‘It’s so important that people can start moving around the country under Level 2. They need to be able to visit relatives and loved ones, do business, reconnect with families – there are so many reasons,’ he says. ‘It is also important to remember that every day without leisure travel costs our tourism businesses $50 million.’
Kevin Ward, chief executive of NZ Airports, says the coalition is working on how domestic air travel will operate under Level 2.
‘Airlines, airports and government departments are working closely together to ensure air travel can expand in a safe manner that protects the health outcomes achieved by New Zealanders,’ Ward says.
Surveys are showing that Kiwis are ready to travel. Domestic flights are down by 95%, and airlines are ready to start growing capacity to get people moving. From hardly any flights, more are being added to regional routes as demand for travel becomes clear.
Tighe-Umbers says the weeks in Level 3 and 4 have given airlines and airports both time and practise to put some new procedures in place. Information is being prepared to show the travelling public what to expect at airports and how airlines would operate in the new environment.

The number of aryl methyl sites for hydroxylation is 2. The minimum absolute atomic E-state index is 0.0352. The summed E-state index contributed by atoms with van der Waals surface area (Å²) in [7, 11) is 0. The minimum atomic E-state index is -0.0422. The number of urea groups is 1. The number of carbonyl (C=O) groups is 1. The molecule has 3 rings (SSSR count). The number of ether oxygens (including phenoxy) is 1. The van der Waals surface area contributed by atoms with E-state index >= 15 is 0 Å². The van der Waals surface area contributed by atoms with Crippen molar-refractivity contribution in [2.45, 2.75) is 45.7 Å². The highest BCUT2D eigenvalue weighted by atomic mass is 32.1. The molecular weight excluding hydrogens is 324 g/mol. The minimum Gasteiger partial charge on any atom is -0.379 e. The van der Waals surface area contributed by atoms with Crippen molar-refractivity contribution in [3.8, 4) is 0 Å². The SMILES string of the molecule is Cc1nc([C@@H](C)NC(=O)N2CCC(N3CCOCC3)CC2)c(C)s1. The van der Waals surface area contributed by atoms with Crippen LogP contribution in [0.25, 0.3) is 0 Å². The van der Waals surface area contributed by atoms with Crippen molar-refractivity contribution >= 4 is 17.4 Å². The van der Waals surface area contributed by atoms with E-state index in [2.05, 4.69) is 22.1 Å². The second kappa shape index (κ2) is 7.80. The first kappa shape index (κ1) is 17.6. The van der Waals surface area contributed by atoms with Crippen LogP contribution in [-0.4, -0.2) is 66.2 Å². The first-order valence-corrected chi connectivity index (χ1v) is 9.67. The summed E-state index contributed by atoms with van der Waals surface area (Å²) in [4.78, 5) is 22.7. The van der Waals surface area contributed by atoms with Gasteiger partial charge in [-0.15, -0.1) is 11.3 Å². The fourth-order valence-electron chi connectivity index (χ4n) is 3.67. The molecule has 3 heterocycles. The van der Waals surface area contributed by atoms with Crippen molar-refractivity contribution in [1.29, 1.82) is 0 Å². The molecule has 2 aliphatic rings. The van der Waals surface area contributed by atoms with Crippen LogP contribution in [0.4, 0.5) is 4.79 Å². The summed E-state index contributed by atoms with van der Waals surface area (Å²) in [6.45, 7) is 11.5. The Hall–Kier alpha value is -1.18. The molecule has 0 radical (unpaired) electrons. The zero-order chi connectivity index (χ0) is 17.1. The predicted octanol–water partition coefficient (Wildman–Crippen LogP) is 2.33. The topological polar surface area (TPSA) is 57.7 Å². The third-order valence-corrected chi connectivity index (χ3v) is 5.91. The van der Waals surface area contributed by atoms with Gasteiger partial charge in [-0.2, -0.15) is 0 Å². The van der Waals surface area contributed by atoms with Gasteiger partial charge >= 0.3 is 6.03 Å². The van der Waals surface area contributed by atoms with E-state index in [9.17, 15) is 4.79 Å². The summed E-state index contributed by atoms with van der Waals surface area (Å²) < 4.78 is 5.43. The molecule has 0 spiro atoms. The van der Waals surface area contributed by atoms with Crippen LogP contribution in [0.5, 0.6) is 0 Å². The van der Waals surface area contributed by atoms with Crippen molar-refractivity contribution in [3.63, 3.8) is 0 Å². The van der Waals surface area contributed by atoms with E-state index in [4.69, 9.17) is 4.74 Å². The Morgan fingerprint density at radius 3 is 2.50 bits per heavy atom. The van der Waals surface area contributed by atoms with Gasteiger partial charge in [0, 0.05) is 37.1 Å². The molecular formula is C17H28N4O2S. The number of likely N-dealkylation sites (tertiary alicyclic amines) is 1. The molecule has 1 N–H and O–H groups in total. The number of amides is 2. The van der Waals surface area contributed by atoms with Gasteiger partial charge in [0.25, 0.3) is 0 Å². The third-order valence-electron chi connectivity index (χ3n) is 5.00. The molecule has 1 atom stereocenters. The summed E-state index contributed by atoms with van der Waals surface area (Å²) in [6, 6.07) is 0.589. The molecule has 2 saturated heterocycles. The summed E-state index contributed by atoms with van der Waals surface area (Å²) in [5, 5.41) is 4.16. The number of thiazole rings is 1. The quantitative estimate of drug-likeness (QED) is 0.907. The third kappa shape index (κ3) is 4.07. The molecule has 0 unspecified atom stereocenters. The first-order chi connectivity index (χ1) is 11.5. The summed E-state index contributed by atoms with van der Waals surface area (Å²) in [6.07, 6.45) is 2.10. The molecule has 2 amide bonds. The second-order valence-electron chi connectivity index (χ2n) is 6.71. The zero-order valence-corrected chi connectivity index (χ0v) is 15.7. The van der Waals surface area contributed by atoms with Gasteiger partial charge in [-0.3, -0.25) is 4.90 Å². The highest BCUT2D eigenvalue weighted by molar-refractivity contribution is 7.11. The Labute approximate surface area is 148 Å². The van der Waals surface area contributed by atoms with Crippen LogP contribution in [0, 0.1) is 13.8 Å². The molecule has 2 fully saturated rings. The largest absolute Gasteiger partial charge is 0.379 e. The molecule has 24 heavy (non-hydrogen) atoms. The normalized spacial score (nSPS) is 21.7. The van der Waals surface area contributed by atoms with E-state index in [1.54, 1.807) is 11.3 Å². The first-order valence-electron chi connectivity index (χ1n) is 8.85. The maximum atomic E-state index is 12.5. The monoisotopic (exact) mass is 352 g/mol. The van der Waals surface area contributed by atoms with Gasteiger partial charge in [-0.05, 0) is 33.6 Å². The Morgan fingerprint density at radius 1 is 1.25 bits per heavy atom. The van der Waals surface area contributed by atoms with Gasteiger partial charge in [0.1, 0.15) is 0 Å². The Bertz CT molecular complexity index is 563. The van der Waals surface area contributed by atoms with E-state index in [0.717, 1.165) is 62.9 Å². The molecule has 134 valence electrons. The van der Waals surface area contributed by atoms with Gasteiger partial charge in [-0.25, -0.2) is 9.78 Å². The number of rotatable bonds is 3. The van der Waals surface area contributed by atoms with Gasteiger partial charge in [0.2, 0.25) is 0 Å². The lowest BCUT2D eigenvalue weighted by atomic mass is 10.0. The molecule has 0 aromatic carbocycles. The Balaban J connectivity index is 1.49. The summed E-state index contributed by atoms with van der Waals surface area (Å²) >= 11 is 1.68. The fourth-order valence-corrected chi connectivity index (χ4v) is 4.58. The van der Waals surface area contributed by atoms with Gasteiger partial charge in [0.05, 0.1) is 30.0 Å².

NZAC is made up of NZ Airports Association, Auckland, Wellington Christchurch and Queenstown airports, Air NZ and the Board of Airline Representatives NZ (BARNZ).
Andrew Olsen, chief executive of the Travel Agents’ Association on New Zealand (TAANZ) says allowing domestic travel under Level 2 is a welcome move in the right direction.
‘I think it shows the way to opening up the country, getting people and businesses reconnected and takes us a little step closer to the Tasman and PI bubbles. We've started hearing from NZ tourism companies who are keen to get agents involved in selling domestic packages. That is welcome business stimulus,’ says Olsen
Tourism Industry Aotearoa says the announcement is a huge relief to the tourism industry
‘While the health of New Zealanders must remain the priority, we know that transport, accommodation, hospitality, retail, and most tourism activities can all be operated safely under Level 2,’ TIA chief executive Chris Roberts says.
TIA has been working with government agencies to develop guidelines on how tourism operators can work safely at Level 2, while maintaining physical distancing and contact tracing. These guidelines will be shared with tourism businesses as soon as possible.
‘Our businesses are desperate to get back to work and make a living for themselves and their staff. While Kiwi travellers will not replace the international markets we have lost, they will provide welcome business opportunities,’ Roberts says.
‘The next few months will be an amazing opportunity for Kiwis to experience the best New Zealand has to offer – and have the satisfaction of knowing that you are helping to save the livelihoods of other Kiwis.’